Posted by: L. E. Barnes | March 30, 2010

Habakkuk’s Complaint

In a scene in the movie The Apostle, the main character, a preacher, vents his frustrations at God over the hardships he’s going through. He paces around the room, gesticulating forcefully, and yells, “I love you, Lord, I love you, but I’m mad at you. I am mad at you!” That’s pretty gutsy for a mere mortal to talk to the Almighty that way. But in fact, such audacity is not unusual in the Judeo-Christian tradition. In the Bible itself we read of devout people daring to question or express frustrations at God. The biblical prophets in particular will vent their spleen, letting God know they‘re not happy about the way He‘s running things. The book of Habakkuk provides a perfect case study of this.

We know virtually nothing about the prophet Habakkuk. The three-chapter book that bears his name is the eighth in the writings known as the Minor Prophets. Unlike some of the other prophetic books in the Bible, this one contains no biographical information about its author. Nor do we know the date of the book’s composition, though estimates range from the late seventh century to the early sixth century BC. We do know that Habakkuk was a Hebrew from the kingdom of Judah, living at a time when spiritual, social, and political decadence ran rampant among his people. He tackles head on a subject that probably all believers in God wrestle with at some point: Sometimes God’s ways just don’t make sense to us.

Habakkuk sees corruption and immorality around him. What especially troubles him, however, is that evildoers prosper while the just suffer oppression. So he decides to let God know how he feels about the situation, and he doesn‘t mince words: “How long, O Lord? I cry for help but you do not listen! I cry out to you, ‘Violence!’ but you do not intervene. Why do you let me see ruin; why must I look at misery?” (Hab. 1:2-3a)

Granted, the Hebrews had repeatedly strayed religiously and morally throughout their history. The Bible recounts their pattern of being blessed by God, turning from Him and being punished, then repenting and for a time experiencing God’s favor, only to backslide again. Judah’s sister kingdom, Israel, had flouted God’s commandments so much that He eventually let them be wiped off the map in 722 BC by the Assyrian Empire. Alas, Judah didn’t take this to heart and change its ways. Habakkuk, aware of God’s dealing with His wayward people in former times, wants to know why God seems to be ignoring Judah’s apostasy. Why aren’t the evildoers being punished?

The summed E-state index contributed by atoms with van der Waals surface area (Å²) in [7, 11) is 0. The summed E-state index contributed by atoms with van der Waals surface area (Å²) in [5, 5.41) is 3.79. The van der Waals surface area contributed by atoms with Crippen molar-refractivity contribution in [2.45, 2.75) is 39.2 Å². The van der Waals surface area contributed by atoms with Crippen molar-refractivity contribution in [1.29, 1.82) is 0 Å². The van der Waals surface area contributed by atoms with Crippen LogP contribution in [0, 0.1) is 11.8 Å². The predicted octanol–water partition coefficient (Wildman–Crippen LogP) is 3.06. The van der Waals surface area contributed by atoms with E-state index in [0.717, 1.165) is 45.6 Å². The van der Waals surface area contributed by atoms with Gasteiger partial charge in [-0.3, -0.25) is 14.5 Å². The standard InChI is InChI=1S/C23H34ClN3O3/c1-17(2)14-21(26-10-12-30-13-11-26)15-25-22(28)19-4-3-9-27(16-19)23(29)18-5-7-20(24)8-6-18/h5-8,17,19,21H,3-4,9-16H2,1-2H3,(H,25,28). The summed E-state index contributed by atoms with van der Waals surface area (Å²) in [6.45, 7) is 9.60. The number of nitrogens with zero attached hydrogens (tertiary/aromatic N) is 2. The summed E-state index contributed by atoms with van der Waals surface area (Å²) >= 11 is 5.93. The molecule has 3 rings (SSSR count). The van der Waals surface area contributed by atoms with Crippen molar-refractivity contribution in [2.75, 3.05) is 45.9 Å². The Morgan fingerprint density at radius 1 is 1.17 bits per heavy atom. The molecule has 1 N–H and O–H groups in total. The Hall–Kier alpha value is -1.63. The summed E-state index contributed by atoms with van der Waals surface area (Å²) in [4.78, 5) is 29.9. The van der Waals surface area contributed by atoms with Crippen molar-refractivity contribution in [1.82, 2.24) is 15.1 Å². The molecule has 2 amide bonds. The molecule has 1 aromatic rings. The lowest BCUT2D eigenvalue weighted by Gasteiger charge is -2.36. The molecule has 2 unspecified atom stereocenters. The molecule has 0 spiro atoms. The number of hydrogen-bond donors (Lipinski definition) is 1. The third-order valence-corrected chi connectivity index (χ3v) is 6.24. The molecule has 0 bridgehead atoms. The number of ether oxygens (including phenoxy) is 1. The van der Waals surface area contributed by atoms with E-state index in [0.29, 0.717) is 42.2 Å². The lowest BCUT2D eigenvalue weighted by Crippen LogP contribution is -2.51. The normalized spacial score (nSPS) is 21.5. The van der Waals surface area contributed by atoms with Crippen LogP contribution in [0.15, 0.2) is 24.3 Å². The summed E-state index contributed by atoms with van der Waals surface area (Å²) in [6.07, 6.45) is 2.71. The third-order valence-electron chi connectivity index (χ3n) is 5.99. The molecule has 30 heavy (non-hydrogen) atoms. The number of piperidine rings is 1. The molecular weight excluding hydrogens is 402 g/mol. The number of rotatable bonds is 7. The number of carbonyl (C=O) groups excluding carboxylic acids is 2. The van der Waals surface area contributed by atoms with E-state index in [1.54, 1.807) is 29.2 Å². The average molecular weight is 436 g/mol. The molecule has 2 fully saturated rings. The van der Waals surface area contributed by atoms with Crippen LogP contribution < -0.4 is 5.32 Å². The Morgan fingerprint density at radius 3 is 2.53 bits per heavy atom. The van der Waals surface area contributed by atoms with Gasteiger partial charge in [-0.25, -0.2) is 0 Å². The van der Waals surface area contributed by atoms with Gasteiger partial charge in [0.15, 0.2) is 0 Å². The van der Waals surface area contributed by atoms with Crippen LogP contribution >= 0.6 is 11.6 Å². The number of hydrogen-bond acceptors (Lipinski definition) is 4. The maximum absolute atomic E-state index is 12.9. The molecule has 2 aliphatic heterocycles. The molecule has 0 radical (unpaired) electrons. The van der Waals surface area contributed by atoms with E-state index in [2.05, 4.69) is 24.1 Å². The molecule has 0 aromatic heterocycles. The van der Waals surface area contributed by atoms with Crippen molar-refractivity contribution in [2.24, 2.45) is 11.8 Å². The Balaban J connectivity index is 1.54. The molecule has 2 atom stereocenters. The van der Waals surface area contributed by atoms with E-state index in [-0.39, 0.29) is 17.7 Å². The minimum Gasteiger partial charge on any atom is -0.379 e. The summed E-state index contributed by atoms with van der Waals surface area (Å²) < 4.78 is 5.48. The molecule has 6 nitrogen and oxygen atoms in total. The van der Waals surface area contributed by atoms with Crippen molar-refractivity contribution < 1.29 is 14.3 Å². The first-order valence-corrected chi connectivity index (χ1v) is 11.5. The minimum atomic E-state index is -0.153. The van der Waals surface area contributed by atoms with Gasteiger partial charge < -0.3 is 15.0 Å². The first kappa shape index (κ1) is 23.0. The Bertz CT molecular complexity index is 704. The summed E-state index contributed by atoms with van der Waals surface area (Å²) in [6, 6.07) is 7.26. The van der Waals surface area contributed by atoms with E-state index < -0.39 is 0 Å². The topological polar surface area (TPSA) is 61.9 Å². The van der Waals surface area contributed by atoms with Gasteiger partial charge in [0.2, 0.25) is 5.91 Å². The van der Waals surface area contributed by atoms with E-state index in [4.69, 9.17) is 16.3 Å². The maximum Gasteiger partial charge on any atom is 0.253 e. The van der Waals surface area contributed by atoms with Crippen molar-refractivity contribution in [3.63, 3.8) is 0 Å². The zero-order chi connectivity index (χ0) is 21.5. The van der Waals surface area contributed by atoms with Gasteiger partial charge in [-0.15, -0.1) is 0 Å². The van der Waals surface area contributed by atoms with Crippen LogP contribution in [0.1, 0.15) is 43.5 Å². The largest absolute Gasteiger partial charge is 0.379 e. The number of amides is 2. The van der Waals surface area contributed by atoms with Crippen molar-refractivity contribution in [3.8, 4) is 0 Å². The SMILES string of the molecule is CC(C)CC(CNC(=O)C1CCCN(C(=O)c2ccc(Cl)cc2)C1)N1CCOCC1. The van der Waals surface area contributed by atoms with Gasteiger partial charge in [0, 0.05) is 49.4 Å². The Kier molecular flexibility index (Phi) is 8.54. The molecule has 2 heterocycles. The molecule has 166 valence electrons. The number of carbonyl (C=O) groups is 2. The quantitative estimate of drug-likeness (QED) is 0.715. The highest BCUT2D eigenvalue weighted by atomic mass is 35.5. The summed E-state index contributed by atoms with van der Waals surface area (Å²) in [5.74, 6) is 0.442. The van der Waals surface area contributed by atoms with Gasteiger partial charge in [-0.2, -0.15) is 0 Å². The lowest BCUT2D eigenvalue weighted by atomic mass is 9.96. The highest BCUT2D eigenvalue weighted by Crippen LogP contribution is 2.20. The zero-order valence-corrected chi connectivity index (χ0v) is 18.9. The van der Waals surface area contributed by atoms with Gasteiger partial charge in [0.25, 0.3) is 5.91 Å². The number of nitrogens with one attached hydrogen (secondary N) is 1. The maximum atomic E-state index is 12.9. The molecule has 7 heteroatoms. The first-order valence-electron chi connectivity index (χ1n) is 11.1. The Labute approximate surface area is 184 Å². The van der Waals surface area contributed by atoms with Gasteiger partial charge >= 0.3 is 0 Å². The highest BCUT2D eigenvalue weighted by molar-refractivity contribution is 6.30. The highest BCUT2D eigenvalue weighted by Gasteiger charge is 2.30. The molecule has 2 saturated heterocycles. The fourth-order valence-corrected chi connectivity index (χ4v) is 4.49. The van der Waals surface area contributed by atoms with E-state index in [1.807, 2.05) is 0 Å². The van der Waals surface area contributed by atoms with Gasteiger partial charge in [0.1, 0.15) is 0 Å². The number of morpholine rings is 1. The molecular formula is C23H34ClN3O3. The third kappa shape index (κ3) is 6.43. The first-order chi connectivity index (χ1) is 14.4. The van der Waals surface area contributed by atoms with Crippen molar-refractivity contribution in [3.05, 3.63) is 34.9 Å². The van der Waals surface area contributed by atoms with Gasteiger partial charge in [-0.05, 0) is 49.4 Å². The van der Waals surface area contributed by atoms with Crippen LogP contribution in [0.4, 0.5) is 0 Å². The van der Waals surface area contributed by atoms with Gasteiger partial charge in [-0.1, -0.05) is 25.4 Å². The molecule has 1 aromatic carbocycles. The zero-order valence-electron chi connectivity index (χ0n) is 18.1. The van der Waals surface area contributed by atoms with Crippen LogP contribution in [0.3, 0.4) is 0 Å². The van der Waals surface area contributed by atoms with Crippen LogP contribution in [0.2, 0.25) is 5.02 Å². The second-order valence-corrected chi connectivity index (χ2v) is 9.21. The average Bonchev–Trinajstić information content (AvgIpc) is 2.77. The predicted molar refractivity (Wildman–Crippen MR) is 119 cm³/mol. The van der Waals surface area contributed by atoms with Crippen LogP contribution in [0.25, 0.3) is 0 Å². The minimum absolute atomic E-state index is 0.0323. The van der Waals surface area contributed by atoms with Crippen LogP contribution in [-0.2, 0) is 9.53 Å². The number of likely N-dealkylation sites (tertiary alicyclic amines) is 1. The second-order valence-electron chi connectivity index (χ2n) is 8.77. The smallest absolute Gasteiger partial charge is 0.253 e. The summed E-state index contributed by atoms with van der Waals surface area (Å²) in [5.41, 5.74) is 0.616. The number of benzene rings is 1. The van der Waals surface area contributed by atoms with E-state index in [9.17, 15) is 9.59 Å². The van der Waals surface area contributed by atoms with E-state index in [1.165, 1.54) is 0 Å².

And God replies. Habakkuk need not worry; God will punish Judah for its sins. He lets the prophet in on His plans for accomplishing this. Just as apostate Israel was overrun by a foreign power, so will apostate Judah. The Babylonian empire, under Nebuchadnezzar, would exact God’s judgment. And indeed, this prophecy came true in 587 BC.

So Habakkuk has his answer. However, this answer raises another question. Yes, God will not permit the religious apostasy and social injustice to continue. Nonetheless, Habakkuk finds God’s decision to use the Babylonians as His instrument of punishment downright disturbing. Why? Because as bad as the people of Judah have become, the Babylonians are worse. Their cruelty and idolatry outstrip Judah’s. Habakkuk complains:

“Too pure are you to look upon evil, and the sight of misery you cannot endure. Why, then, do you gaze on the faithless in silence while the wicked man devours one more just than himself?…Shall he, then, keep on brandishing his sword to slay peoples without mercy?” (1:13)

Again, the prophet asks God to explain Himself, and again, God deigns to give an answer. He lets Habakkuk know that the Babylonians are in fact sowing the seeds of their own ultimate downfall. As we say, “What goes around, comes around.” The Babylonians’ evil ways will eventually fall back upon them. They too will eventually receive their own comeuppance. God assures Habakkuk that His justice will triumph, but it will happen according to God’s timetable, not ours. He explains, “For the vision still has its time, presses on to fulfillment, and will not disappoint; if it delays, wait for it, it will surely come, it will not come late.” Thus, Habakkuk learns what poet Henry Wadsworth Longfellow would so beautifully express more than 2000 years later:

Though the mills of God grind slowly,

Yet they grind exceedingly small;

Though with patience he stands waiting,

With exactness grinds he all.

The duty of believers is to remain faithful even in the midst of tribulation and doubt, for, as God promises, “the just man, because of his faith, shall live” (Hab. 2:4b).

In the first two chapter of this short book, Habakkuk presents his questions to God and receives answers. The third chapter consists of a beautiful psalm acknowledging God’s greatness and pledging trust in God regardless of outward circumstances. Its concluding verses proclaim what should be a believer’s attitude in the face of hardships:

“For though the fig tree blossom not nor fruit be on the vines, though the yield of the olive fail and the terraces produce no nourishment, though the flocks disappear from the fold and there be no herd in the stalls, yet will I rejoice in the Lord and exult in my saving God” (3:17-19).

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